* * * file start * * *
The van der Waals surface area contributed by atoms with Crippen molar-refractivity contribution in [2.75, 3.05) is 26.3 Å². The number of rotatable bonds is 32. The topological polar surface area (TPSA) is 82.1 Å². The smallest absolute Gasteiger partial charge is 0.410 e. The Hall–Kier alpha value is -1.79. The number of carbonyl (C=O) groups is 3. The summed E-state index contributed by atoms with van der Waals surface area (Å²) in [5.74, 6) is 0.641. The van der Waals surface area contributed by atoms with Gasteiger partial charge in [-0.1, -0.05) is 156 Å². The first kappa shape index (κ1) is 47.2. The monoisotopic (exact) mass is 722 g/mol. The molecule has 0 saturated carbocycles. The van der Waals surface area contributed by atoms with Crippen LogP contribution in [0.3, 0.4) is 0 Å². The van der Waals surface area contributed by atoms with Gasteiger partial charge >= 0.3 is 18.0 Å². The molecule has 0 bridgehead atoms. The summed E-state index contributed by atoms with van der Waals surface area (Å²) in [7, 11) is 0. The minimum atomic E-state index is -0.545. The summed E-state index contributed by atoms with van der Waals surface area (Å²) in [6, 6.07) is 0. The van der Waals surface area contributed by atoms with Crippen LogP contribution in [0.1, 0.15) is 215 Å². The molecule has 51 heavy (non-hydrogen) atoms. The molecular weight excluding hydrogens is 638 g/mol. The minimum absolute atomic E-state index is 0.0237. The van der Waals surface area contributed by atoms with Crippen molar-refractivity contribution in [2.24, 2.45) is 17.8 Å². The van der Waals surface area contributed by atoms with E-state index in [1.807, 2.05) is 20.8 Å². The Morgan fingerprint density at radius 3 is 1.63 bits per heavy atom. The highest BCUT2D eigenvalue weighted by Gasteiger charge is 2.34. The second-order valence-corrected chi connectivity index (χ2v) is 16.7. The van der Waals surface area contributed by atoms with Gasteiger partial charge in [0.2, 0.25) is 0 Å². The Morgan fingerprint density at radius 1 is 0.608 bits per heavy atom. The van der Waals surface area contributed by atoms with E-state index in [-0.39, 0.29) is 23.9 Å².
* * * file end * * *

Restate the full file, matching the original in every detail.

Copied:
The van der Waals surface area contributed by atoms with Crippen molar-refractivity contribution in [2.75, 3.05) is 26.3 Å². The number of rotatable bonds is 32. The topological polar surface area (TPSA) is 82.1 Å². The smallest absolute Gasteiger partial charge is 0.410 e. The Hall–Kier alpha value is -1.79. The number of carbonyl (C=O) groups is 3. The summed E-state index contributed by atoms with van der Waals surface area (Å²) in [5.74, 6) is 0.641. The van der Waals surface area contributed by atoms with Gasteiger partial charge in [-0.1, -0.05) is 156 Å². The first kappa shape index (κ1) is 47.2. The monoisotopic (exact) mass is 722 g/mol. The molecule has 0 saturated carbocycles. The van der Waals surface area contributed by atoms with Crippen LogP contribution in [0.3, 0.4) is 0 Å². The van der Waals surface area contributed by atoms with Gasteiger partial charge >= 0.3 is 18.0 Å². The molecule has 0 bridgehead atoms. The summed E-state index contributed by atoms with van der Waals surface area (Å²) in [7, 11) is 0. The minimum atomic E-state index is -0.545. The summed E-state index contributed by atoms with van der Waals surface area (Å²) in [6, 6.07) is 0. The van der Waals surface area contributed by atoms with Crippen LogP contribution in [0.1, 0.15) is 215 Å². The molecule has 51 heavy (non-hydrogen) atoms. The molecular weight excluding hydrogens is 638 g/mol. The minimum absolute atomic E-state index is 0.0237. The van der Waals surface area contributed by atoms with Crippen molar-refractivity contribution in [2.24, 2.45) is 17.8 Å². The van der Waals surface area contributed by atoms with E-state index in [1.807, 2.05) is 20.8 Å². The Morgan fingerprint density at radius 3 is 1.63 bits per heavy atom. The highest BCUT2D eigenvalue weighted by Gasteiger charge is 2.34. The second-order valence-corrected chi connectivity index (χ2v) is 16.7. The van der Waals surface area contributed by atoms with Gasteiger partial charge in [0.2, 0.25) is 0 Å². The Morgan fingerprint density at radius 1 is 0.608 bits per heavy atom. The van der Waals surface area contributed by atoms with E-state index in [-0.39, 0.29) is 23.9 Å².